how the light gets in

Mind of poverty, the post from a few days back, got some coverage and mileage.  I particularly liked the direction it took over at Dangerous Harvests which I would encourage you to read.  Of course, we can also depend on the scholarly NellaLou of Smiling Buddha Cabaret to catch the pass and keep the game in play. (Edit: 0906) And Barry at Ox Herding has added to the loop here.

This question of how we become tangled in feelings or beliefs of our own helplessness and hopelessness is something I grapple with regularly.  The first ten years of my life were privileged despite living in what is considered to be a Third World country.  The mind of magnanimity was cultivated through “good works” and as a child it felt good to visit the sick and dying in hospitals with my grandmother and to feed the homeless and poverty-stricken in the church halls.  It was just what I did; go out, come back, play with dolls imported from England and Germany.  The irony, or what someone years ago called hypocrisy, was not apparent to me as a child; and, later as an adult, I had a sense that helping was only authentic if I was actually or had already been there.

Fortunately the Goddess of Loss is blinder than she of Justice.  We became refugees ourselves and were recipients of the mind of generosity cultivated in others.  Now this is interesting: my parents rejected these offers because to accept was beneath them.  We were not, after all, like those needy people in hospitals or church halls.  I won’t infer in reverse any hypocrisy in their motives, attitudes or actions, here or there.   It is a complex mix of taking on the personna of their religious and cultural oppressors and after emigrating, in my favourite phrase, a “defensive facade of superiority.”   The mind of poverty, reinforced by having and losing, had found its rooting place.

When I think about all things had and lost,
and how the empty space left behind
becomes the ground for feeling

impoverished and broken,

I wonder if it’s possible to be filled
without first being broken,

to be enriched
without first being bereft of all belonging.

It’s not the same as wondering if I need to be homeless to help the homeless, or emotionally chaotic to be with the inner distress of those who suffer – although there is evidence that the ground of empathy is in feeling a mutual resonance.  I think, and I may be wrong, that it requires getting across the desert of my impoverished mind without carrying my privileged mind on my back for the whole journey.  It requires a willingness both to be cracked open by that process and to see that the light cannot enter any other way.

My role model for not fostering the mind of poverty is Leonard Cohen, touring at the age 75 years as a devoted student of impermanence:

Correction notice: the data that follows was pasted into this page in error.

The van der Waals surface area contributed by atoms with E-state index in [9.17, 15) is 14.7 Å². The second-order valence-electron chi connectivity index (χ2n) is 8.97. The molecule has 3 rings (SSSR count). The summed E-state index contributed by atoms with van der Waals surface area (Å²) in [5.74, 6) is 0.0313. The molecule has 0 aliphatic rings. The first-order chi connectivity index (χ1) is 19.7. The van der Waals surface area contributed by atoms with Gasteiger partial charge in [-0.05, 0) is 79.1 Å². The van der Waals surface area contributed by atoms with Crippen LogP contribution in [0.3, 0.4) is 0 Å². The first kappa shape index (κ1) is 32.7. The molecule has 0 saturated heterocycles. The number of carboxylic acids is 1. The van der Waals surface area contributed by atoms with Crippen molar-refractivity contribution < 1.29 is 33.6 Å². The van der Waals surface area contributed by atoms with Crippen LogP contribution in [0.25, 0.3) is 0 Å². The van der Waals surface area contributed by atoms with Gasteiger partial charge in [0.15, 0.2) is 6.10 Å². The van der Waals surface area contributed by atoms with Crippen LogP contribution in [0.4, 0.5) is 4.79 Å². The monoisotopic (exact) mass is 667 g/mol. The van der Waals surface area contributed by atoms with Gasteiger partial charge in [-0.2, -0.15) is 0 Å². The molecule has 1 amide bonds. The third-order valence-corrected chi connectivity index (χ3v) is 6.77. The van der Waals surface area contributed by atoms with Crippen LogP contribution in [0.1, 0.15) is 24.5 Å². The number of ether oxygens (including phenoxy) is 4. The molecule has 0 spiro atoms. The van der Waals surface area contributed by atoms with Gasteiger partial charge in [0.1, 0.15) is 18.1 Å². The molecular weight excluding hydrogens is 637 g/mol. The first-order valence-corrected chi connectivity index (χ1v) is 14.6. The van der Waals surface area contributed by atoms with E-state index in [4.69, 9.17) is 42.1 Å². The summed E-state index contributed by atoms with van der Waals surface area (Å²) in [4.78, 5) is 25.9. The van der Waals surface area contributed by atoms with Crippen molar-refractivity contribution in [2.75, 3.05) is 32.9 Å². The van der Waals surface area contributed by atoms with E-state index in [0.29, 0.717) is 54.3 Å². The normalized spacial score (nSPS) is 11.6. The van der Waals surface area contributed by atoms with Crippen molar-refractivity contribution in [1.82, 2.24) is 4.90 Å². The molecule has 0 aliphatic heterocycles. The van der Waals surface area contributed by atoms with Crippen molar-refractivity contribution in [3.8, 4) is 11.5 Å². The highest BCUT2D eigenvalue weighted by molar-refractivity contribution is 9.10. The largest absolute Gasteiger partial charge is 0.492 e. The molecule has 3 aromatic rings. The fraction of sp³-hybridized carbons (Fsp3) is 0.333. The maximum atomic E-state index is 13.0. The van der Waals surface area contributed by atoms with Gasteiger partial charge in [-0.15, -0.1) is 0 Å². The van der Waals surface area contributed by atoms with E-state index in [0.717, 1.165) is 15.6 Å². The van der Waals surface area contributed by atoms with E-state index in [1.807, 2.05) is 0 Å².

Ring the bells that still can ring
Forget your perfect offering
There is a crack in everything
That’s how the light gets in.

Thank you for practicing,


8 thoughts on “how the light gets in

  1. Weird synchronicity in the blogosphere this week. Tomorrow’s Ox Herding is on “being broken” – in the way that a horse is broken. Thanks, Genju, for your thoughtfulness!

    • Barry: It is often the case between Ox & 108… you will have posted something that I have scheduled for the next day… Looking forward to it… btw, we now refer to “backing” the horse, not breaking it. Too many bad jokes from potential horse buyers…

      Client: Is the horse broke?
      Frank: Yup.
      Client: Can I get a discount then?

      Show mother: Is your horse broke?
      Frank: She ain’t broke but ah shore am…

      etc etc etc 😉

  2. Reading this, I was just reminded of a childhood story.
    At school, my best friend asked if he could give me a few bucks. I didn’t know what he was talking about. I replied, “It’s okay, I have lots of books!”
    I didn’t even realize that my family was considered poor by others, until he told me.
    I guess it comes back to fostering a mind of poverty or not.

  3. There’s so much wrapped up in this it’s hard to know where to start, but regarding poverty of mind, my Dharma teacher said,
    “As the Sixth Patriarch said, your inherent nature is intrinsically pure! Your mind is inherently endowed with everything! Because you exist, everything you need is completely provided! Because you exist, your mind perceives everything and responds accordingly! You have to experiment with and experience these truths to the point where you completely understand them and can freely and naturally apply them to whatever circumstances arise.”

  4. Joseph, fascinating, isn’t it? for me, belongingness was (obviously) so important and my mind of poverty was finely honed in the relationships I formed (or didn’t form) through school. When I began to work with the 16 Grave Precepts, I learned that to want a relationship from another which they were not ready or willing to give was a form of greed – or even taking something without consent. I could see that it arose from this mind of relational poverty – and wow! do I ever have to work with that!

    Chong Go Sunim: YES!!! We lack nothing. I am really feeling that these days while in a turmoil of having demands that would add things to me that I simply do not need. “No added ingredients necessary.”

  5. Pingback: 7 links – how to appreciate yourself « 108zenbooks

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